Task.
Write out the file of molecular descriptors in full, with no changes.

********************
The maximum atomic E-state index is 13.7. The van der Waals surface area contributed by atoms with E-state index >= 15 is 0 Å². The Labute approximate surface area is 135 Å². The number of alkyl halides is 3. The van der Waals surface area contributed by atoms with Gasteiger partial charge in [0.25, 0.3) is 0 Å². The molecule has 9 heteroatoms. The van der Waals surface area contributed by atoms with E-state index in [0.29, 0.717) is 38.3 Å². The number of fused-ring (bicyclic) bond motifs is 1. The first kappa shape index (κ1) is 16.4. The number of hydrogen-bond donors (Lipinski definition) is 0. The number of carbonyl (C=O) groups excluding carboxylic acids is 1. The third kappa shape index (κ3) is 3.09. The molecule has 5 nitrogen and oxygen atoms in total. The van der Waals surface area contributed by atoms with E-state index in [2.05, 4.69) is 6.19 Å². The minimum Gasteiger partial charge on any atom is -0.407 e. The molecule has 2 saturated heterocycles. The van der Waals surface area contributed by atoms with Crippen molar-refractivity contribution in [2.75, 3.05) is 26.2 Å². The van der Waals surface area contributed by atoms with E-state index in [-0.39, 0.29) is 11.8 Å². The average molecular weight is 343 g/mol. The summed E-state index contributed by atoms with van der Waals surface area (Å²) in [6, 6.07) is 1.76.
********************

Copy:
The maximum atomic E-state index is 13.7. The van der Waals surface area contributed by atoms with E-state index >= 15 is 0 Å². The Labute approximate surface area is 135 Å². The number of alkyl halides is 3. The van der Waals surface area contributed by atoms with Gasteiger partial charge in [0.25, 0.3) is 0 Å². The molecule has 9 heteroatoms. The van der Waals surface area contributed by atoms with E-state index in [0.29, 0.717) is 38.3 Å². The number of fused-ring (bicyclic) bond motifs is 1. The first kappa shape index (κ1) is 16.4. The number of hydrogen-bond donors (Lipinski definition) is 0. The number of carbonyl (C=O) groups excluding carboxylic acids is 1. The third kappa shape index (κ3) is 3.09. The molecule has 5 nitrogen and oxygen atoms in total. The van der Waals surface area contributed by atoms with E-state index in [2.05, 4.69) is 6.19 Å². The minimum Gasteiger partial charge on any atom is -0.407 e. The molecule has 2 saturated heterocycles. The van der Waals surface area contributed by atoms with Crippen molar-refractivity contribution in [2.75, 3.05) is 26.2 Å². The van der Waals surface area contributed by atoms with E-state index in [-0.39, 0.29) is 11.8 Å². The average molecular weight is 343 g/mol. The summed E-state index contributed by atoms with van der Waals surface area (Å²) in [6, 6.07) is 1.76.